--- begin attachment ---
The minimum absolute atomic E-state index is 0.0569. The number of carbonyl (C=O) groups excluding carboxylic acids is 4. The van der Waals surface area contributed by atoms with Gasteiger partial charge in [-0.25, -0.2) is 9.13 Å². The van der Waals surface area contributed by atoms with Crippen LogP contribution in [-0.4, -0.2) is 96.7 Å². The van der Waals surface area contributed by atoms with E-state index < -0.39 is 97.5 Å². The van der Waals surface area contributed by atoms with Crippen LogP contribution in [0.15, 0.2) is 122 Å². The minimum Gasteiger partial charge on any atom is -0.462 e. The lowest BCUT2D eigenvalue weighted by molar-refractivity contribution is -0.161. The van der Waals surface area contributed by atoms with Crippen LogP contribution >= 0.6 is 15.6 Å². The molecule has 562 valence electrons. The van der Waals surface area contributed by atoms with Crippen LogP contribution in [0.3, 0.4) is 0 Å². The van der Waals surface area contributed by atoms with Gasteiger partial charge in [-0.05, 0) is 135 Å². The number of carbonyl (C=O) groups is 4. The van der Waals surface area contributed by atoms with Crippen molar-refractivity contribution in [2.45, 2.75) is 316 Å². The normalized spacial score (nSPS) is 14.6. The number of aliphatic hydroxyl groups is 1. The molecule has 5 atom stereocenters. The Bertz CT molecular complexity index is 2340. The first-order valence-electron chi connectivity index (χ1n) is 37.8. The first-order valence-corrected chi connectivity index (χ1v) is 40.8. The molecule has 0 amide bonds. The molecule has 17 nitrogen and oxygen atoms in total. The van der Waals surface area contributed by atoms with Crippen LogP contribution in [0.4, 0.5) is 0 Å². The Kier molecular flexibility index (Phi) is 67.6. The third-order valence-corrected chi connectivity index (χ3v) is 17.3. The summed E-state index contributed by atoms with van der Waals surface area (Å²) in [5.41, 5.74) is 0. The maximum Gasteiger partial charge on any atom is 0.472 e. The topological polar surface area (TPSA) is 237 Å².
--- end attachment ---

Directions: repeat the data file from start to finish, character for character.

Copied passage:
The minimum absolute atomic E-state index is 0.0569. The number of carbonyl (C=O) groups excluding carboxylic acids is 4. The van der Waals surface area contributed by atoms with Gasteiger partial charge in [-0.25, -0.2) is 9.13 Å². The van der Waals surface area contributed by atoms with Crippen LogP contribution in [-0.4, -0.2) is 96.7 Å². The van der Waals surface area contributed by atoms with E-state index < -0.39 is 97.5 Å². The van der Waals surface area contributed by atoms with Crippen LogP contribution in [0.15, 0.2) is 122 Å². The minimum Gasteiger partial charge on any atom is -0.462 e. The lowest BCUT2D eigenvalue weighted by molar-refractivity contribution is -0.161. The van der Waals surface area contributed by atoms with Crippen LogP contribution >= 0.6 is 15.6 Å². The molecule has 562 valence electrons. The van der Waals surface area contributed by atoms with Crippen LogP contribution in [0.3, 0.4) is 0 Å². The van der Waals surface area contributed by atoms with Gasteiger partial charge in [-0.05, 0) is 135 Å². The number of carbonyl (C=O) groups is 4. The van der Waals surface area contributed by atoms with Crippen molar-refractivity contribution in [2.45, 2.75) is 316 Å². The normalized spacial score (nSPS) is 14.6. The number of aliphatic hydroxyl groups is 1. The molecule has 5 atom stereocenters. The Bertz CT molecular complexity index is 2340. The first-order valence-electron chi connectivity index (χ1n) is 37.8. The first-order valence-corrected chi connectivity index (χ1v) is 40.8. The molecule has 0 amide bonds. The molecule has 17 nitrogen and oxygen atoms in total. The van der Waals surface area contributed by atoms with Crippen LogP contribution in [0.4, 0.5) is 0 Å². The Kier molecular flexibility index (Phi) is 67.6. The third-order valence-corrected chi connectivity index (χ3v) is 17.3. The summed E-state index contributed by atoms with van der Waals surface area (Å²) in [5.41, 5.74) is 0. The maximum Gasteiger partial charge on any atom is 0.472 e. The topological polar surface area (TPSA) is 237 Å².